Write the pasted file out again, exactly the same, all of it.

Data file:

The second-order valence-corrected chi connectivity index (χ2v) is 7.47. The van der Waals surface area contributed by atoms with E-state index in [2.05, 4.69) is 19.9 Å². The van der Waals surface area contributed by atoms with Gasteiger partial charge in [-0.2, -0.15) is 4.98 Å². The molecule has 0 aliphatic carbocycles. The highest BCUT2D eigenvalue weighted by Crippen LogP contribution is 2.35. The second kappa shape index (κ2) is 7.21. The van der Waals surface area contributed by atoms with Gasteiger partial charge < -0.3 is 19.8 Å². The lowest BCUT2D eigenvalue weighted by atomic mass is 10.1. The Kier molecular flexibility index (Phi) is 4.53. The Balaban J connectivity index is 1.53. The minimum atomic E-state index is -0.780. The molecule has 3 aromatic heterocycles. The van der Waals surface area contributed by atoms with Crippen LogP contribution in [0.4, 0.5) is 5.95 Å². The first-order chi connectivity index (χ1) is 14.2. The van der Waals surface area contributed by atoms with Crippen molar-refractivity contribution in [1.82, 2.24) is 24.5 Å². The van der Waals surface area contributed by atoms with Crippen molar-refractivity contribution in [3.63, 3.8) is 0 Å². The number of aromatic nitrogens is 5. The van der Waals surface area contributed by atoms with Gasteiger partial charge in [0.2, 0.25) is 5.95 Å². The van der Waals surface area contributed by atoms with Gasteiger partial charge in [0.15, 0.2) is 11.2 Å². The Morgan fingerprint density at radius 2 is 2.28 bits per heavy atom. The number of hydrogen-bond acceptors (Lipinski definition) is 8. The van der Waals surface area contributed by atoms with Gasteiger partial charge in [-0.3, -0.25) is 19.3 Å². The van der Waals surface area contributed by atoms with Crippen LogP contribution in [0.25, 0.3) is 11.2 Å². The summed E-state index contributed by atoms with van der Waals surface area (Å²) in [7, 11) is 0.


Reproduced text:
The second-order valence-corrected chi connectivity index (χ2v) is 7.47. The van der Waals surface area contributed by atoms with E-state index in [2.05, 4.69) is 19.9 Å². The van der Waals surface area contributed by atoms with Gasteiger partial charge in [-0.2, -0.15) is 4.98 Å². The molecule has 0 aliphatic carbocycles. The highest BCUT2D eigenvalue weighted by Crippen LogP contribution is 2.35. The second kappa shape index (κ2) is 7.21. The van der Waals surface area contributed by atoms with Gasteiger partial charge < -0.3 is 19.8 Å². The lowest BCUT2D eigenvalue weighted by atomic mass is 10.1. The Kier molecular flexibility index (Phi) is 4.53. The Balaban J connectivity index is 1.53. The minimum atomic E-state index is -0.780. The molecule has 3 aromatic heterocycles. The van der Waals surface area contributed by atoms with Crippen LogP contribution in [0.4, 0.5) is 5.95 Å². The first-order chi connectivity index (χ1) is 14.2. The van der Waals surface area contributed by atoms with Crippen molar-refractivity contribution in [1.82, 2.24) is 24.5 Å². The van der Waals surface area contributed by atoms with Crippen molar-refractivity contribution in [3.63, 3.8) is 0 Å². The number of aromatic nitrogens is 5. The van der Waals surface area contributed by atoms with Gasteiger partial charge in [0.2, 0.25) is 5.95 Å². The van der Waals surface area contributed by atoms with Gasteiger partial charge in [0.15, 0.2) is 11.2 Å². The Morgan fingerprint density at radius 2 is 2.28 bits per heavy atom. The number of hydrogen-bond acceptors (Lipinski definition) is 8. The van der Waals surface area contributed by atoms with Gasteiger partial charge in [-0.3, -0.25) is 19.3 Å². The van der Waals surface area contributed by atoms with Crippen LogP contribution in [0.25, 0.3) is 11.2 Å². The summed E-state index contributed by atoms with van der Waals surface area (Å²) in [7, 11) is 0.